By Benjamin Yount for Watchdog.org
There’s more support for Gov. Tony Evers’ proposal to raise the minimum wage in Wisconsin, but their numbers might fall a bit short.
The Wisconsin Budget Project, a group out of Madison, released a report that said raising the minimum wage to $10.50 an hour would give workers across the state a nearly $400 million raise.
“This move would give a raise to 464,000 workers in Wisconsin, or about one out of every six workers,” the Budget Project’s Tamarine Cornelius said.
Wisconsin current minimum wage is $7.25 an hour.
Wisconsin Manufacturers and Commerce, the state’s largest business group, says workers in the state don’t need a government-mandated pay raise, they need new skills.
“Wisconsin’s workforce challenge can be broken into two groups: attracting more working-age people and upskilling the workforce to be ready for the jobs we have available,” Kurt Bauer, WMC President & CEO, wrote in March.
The WMC has its own study that shows Wisconsin workers can make substantially more than $10.50 an hour, but only if they have the right skills and can get into the right jobs.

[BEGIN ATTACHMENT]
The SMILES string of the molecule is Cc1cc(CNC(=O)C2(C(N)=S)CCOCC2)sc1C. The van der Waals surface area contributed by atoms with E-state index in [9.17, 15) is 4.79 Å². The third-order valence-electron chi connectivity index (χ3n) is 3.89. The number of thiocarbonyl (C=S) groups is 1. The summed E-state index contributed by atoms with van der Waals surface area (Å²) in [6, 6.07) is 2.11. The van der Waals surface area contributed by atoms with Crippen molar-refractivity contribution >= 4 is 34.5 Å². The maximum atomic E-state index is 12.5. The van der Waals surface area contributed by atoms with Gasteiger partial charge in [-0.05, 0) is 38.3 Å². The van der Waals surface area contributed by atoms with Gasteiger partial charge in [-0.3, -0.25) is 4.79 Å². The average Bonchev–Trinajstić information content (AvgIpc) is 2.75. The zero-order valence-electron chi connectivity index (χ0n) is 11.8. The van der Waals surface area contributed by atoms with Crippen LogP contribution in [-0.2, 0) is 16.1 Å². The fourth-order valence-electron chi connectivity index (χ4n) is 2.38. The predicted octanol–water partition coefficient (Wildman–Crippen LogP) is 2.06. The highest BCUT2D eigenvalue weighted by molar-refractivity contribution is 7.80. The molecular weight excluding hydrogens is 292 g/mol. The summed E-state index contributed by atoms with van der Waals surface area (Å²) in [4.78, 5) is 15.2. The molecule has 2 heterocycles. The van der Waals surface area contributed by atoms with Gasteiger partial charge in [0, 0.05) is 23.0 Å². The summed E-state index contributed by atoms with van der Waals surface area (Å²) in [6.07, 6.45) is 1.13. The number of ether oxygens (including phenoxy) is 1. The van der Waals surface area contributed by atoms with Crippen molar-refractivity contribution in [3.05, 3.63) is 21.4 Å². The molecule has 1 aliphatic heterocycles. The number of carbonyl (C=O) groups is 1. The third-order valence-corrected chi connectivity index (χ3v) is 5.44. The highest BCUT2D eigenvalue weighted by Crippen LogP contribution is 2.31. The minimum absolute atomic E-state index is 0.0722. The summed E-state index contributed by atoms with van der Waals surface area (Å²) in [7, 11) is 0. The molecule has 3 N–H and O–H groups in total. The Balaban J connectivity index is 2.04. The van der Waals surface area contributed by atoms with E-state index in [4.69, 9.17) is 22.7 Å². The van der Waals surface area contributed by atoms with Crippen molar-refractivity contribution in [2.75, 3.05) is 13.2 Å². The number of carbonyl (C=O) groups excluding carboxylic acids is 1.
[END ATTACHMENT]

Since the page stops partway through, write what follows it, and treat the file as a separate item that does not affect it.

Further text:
The Budget Project report says full-time workers who make the minimum wage would only see about an $800 dollar a year bump in their income.
The report says young workers, many of them at or near 20 years old, would see the biggest benefit.
Cornelius said it’s been a decade since lawmakers last raised Wisconsin’s minimum wage.
“It hasn’t been increased since 2009 and since then inflation has eaten away at the value of that wage.,” Cornelius said. “It means that people who are earning minimum wage are earning a little bit less each year.”
The WMC report, however, shows that many people in the state are earning more.
“Wisconsin is enjoying strong economic performance, near historically low unemployment, a diverse economic base including a robust manufacturing sector and high business optimism,” the report states.
An article from last summer’s Milwaukee BizTimes said that wage growth in Wisconsin was double that of the rest of the country.
“In May  , for example, the average weekly private sector wage in Wisconsin increased 6.4 percent from the same time in 2017, to $869.66. Nationwide, the increase was 3.1 percent, to $923.98. Account for inflation, and Wisconsin’s average wage was up $29.36 per week while the country’s was up just $2.27 per week,” the article stated.
Bauer and the WMC said the focus for Wisconsin should be on bringing new workers into the state, training the workers that the state already has, and helping employers fill the jobs they have open.
That, the group said, is the best way for all workers in the state to see a better wage.
Benjamin Yount reports on Illinois and Wisconsin statewide issues for Watchdog.org. Reposted with permission.